Faith Remains a Key Factor for Republicans in Upcoming Election

CLEVELAND -- This 2016 election cycle might mark a major shift in the what the electorate wants in their candidate.

Prayer filled the arena at the RNC as they kicked off their nominating convention this week which is the first thing delegates do each morning, as they gathered to start their day.

Politics and religion have often gone hand and hand in this country, a link that goes back hundreds of years.

“And almost from the beginning of political campaign, issues of religion have been raised about political candidates.  Jefferson for example was labeled an infidel by his opponents.  Peter Cartwright, the Methodist circuit rider, was the person in the 19th century who first accused Abraham Lincoln of not being a Christian because he not a member of any church,” said Bill Leonard of the Wake Forest University, School of Divinity

The Pew Research Center conducted a survey in January, as this election season was kicking off.

In it, 51 percent of respondents said they would be less likely to vote for a candidate if they did not believe in God, only 6 percent would be more likely.

When you look more closely at specific religions, 42 percent would be less likely to vote for a Muslim.

While being Jewish or an Evangelical, a vote that is often considered to be coveted by conservatives, does not seem to sway the vote.

“We have seen serious declines in the number of people across the spectrum who consider themselves practicing Christians.  In a way, religious may be a less vital factor in this year than it was 4 or 8 years ago in the presidential election, because people are choosing to opt out of not necessarily spirituality, but out of engagement in religious institutions, believers, but not belong ears, spiritual, but not religious,” said Leonard.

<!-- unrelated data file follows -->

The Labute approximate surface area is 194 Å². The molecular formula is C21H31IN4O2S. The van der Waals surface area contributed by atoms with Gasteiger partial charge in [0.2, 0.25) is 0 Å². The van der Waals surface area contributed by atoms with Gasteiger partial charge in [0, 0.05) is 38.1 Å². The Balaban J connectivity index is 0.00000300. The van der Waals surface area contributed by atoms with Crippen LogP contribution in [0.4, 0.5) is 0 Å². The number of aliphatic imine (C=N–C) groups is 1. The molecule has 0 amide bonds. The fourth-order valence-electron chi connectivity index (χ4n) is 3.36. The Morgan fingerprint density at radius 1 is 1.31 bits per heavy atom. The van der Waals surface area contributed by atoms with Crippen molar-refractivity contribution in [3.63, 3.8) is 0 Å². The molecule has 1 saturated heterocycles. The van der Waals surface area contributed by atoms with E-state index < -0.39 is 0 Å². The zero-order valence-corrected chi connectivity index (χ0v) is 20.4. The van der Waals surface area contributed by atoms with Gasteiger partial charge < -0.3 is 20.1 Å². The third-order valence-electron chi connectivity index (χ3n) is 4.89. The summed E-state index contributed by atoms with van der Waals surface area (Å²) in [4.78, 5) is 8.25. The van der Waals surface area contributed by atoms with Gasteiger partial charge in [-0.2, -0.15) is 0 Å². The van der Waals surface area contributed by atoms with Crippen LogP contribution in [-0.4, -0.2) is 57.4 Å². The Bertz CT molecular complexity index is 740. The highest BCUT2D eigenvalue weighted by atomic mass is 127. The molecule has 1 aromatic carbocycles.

Donald Trump is not a candidate who talks about religion or his beliefs during his stump speeches and he is not the typical candidate that Evangelicals have voted for in the past, but some say he is the voice they need today.

“I think it's more our actions and so that's what I view him as.  To me if he can do one fraction for our country, what he has done for himself, and others, and i've read about his employees and there is so much praise, and how he has helped people. What he has done for the folks in New York City for the folks effected by 9/11. I am from upstate New York, so I know what he has done for New Yorkers, that is what I look at, I don't look at all the other stuff,” said NC delegate Donna Williams.

In that same Pew Research Study, they asked about how voters viewed the candidates at the time.

Ben Carson topped the list as the one who was considered the most religious followed by Cruz and Rubio.

Hillary Clinton fell in the middle and Donald Trump was last with just 30 percent thinking he was very or somewhat religious.

But Carson is now backing Trump, and Cruz is speaking at his nominating convention this week.

“You've got to think that his speech at the convention will be aimed at evangelical followers, very conservative policy positions.  So even though Donald Trump may not necessarily talk all the talk about conservative issues, the other candidates will, the other speakers,” said David Mclennan of Meredith College.

“We will be the people, Americans together, to restore our nation's sense of moral purpose,” said North Carolina representative Virginia Foxx.

But while Mr. Trump himself may not take on all the conservative religious agenda, the Republican Party platform approved on Monday, does.

The platform includes sections both for the defense of traditional marriage and religious liberty.

For religious scholars, they say this continued emphasis on religion is to be expected, but the traditional fight for so-called Evangelical votes may be fading away.